The X-Files and the Monsters of That Week: Teliko
Season four of The X-Files may be the most consistent single season in the show’s entire run. It has amazing highs, such as Paper Hearts, and the mythology is still exciting and cinematic in scope.
But consistency doesn’t necessarily add up to greatness, as the show’s fourth year, while containing no out-and-out stinkers, has its share of merely mediocre episodes. Sanguinarium, El Mundo Gira, Unrequited, and Synchrony are all solid, if unremarkable entries, but they all have strengths that keep them from the category of the worst that The X-Files has to offer. Teliko, like the episodes I just mentioned, isn’t an inherently bad episode, but it has some major flaws – flaws that are representative of some long-running issues The X-Files has never really been able to overcome.
Despite the best intentions, The X-Files was never very good at telling stories about race. Hell Money has great atmosphere and a terrific idea that just isn’t that well explored. El Mundo Gira uses the tone of telenovelas and rumour as an engine for it central story of love and monsters. , but they’re both borderline insulting in their simplistic and stereotypical depictions of Chinese and Mexican immigrant culture.
Teliko’s writer, Howard Gordon, clearly had the best intentions for Teliko. Out of all The X-Files writers, Gordon was the most interested in the immigrant experience: he wrote season two’s Fresh Bones about Voodoo forces in an internment camp, and the season four episode Kaddish about a Golem avenging the anti-Semitic murder of a Hasidic Jewish man. He clearly wants to present these stories in a sympathetic way, but these episodes, and Teliko especially, have not aged well.
Part of the reason is obvious: The X-Files was written and run almost exclusively by white men. That’s not a criticism that’s exclusive to this show – it was the nineties, and no-one batted an eyelid at the white male hegemony behind-the-scenes. Yet this is a limitation when telling stories outwith the white male experience.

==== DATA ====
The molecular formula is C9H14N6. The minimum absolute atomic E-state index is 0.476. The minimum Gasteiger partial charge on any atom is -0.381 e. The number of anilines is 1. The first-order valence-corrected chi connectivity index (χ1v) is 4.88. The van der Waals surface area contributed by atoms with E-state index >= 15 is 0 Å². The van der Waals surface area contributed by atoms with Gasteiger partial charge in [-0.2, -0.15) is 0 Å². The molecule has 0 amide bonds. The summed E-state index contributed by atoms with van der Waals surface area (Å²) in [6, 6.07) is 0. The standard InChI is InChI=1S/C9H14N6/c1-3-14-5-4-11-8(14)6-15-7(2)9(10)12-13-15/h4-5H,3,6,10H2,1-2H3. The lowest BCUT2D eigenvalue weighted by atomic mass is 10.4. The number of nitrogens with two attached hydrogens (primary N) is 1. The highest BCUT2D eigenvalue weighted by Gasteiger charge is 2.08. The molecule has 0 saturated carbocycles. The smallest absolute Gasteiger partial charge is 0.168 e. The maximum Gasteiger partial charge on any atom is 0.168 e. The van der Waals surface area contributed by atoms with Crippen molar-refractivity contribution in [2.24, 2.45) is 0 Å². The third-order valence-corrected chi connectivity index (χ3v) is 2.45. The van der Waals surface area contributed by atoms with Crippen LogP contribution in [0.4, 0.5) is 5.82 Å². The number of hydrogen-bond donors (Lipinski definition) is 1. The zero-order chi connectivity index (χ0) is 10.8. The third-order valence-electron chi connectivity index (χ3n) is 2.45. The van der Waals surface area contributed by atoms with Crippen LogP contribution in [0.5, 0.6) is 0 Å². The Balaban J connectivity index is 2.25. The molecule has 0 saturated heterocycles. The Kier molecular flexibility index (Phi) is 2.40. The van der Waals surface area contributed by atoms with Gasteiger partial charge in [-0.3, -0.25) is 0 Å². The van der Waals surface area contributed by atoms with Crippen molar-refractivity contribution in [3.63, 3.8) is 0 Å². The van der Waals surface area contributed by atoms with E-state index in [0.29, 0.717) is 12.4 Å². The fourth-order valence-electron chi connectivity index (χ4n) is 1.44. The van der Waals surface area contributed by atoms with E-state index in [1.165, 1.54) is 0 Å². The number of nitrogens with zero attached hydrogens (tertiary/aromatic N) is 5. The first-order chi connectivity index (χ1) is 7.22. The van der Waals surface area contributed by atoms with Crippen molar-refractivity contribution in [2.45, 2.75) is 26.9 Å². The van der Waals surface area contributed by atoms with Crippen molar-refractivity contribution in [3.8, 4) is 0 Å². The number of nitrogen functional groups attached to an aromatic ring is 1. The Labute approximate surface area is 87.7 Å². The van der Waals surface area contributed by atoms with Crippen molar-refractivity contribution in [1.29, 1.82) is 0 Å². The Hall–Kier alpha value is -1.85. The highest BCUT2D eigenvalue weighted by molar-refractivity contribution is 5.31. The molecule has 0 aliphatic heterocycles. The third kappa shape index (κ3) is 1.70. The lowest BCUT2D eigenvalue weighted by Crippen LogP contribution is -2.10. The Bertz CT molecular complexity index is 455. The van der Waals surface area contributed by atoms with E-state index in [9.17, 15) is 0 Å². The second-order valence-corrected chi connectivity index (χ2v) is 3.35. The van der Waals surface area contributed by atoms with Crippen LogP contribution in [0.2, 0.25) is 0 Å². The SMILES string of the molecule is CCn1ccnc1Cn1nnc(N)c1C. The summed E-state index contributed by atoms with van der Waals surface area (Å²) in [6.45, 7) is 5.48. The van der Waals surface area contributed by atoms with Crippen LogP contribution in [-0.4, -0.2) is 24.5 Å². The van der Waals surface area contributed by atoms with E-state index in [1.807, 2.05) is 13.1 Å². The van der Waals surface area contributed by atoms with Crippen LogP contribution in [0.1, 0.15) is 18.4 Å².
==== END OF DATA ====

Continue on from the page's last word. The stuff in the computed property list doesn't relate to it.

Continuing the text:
Teliko is all very surface-level: the story of an African monster that feeds on its victim’s pituitary glands (he even has a ceremonial straw). The monster, who is both posing as, and actually also somehow is an African immigrant named Samuel Aboah, targets black people, specifically black men. In one of Gordon’s masterstrokes (yes, the episode does have some good ideas), Mulder and Scully are only brought on to the case because what Samuel does to his victims leaves them looking white. Black men die in America every day, Gordon is saying, but the FBI only comes in when some weird shit turns them white.
It’s there that the good ideas stop. It’s not that The X-Files isn’t the right show for this kind of story. It should be – after all this is a show that showcases and sympathizes with outsiders. But a story like Teliko lacks the understanding and depth that a black writer could bring to the aspects of the black experience it’s trying to depict. It’s a good idea: a monster that targets black people comes to America (land of plenty) and gorges himself silly. Yet, like a lot of Gordon’s scripts, it feels shallow: a meat-and-potatoes episode that, in the right hands, could have be one of the best of the season if it had .
Which brings me to the last major flaw with Teliko: it’s just a redo of Squeeze. Samuel is remarkably similar to the show’s first iconic monster, Eugene Victor Tombs. They both have a very specific diet, and they can both squeeze themselves into tiny spaces to hide, stalk their prey, and evade capture. It’s more than a redo, it’s a rip-off, another signal that this script never worked in the first place. It all feels cobbled together and tacked-on, when the weighty premise could have allowed for something far deeper and more interesting than what we got.
The X-Files is that rare genre show that comes once a generation. When Teliko came out, it was the biggest drama show on the planet, which means that it could have used that platform to get a story like Teliko right. And it’s that failure to capitalize on a great idea that lands this as the worst of the season.
By Kevin Boyle
(header image via the M0vie blog)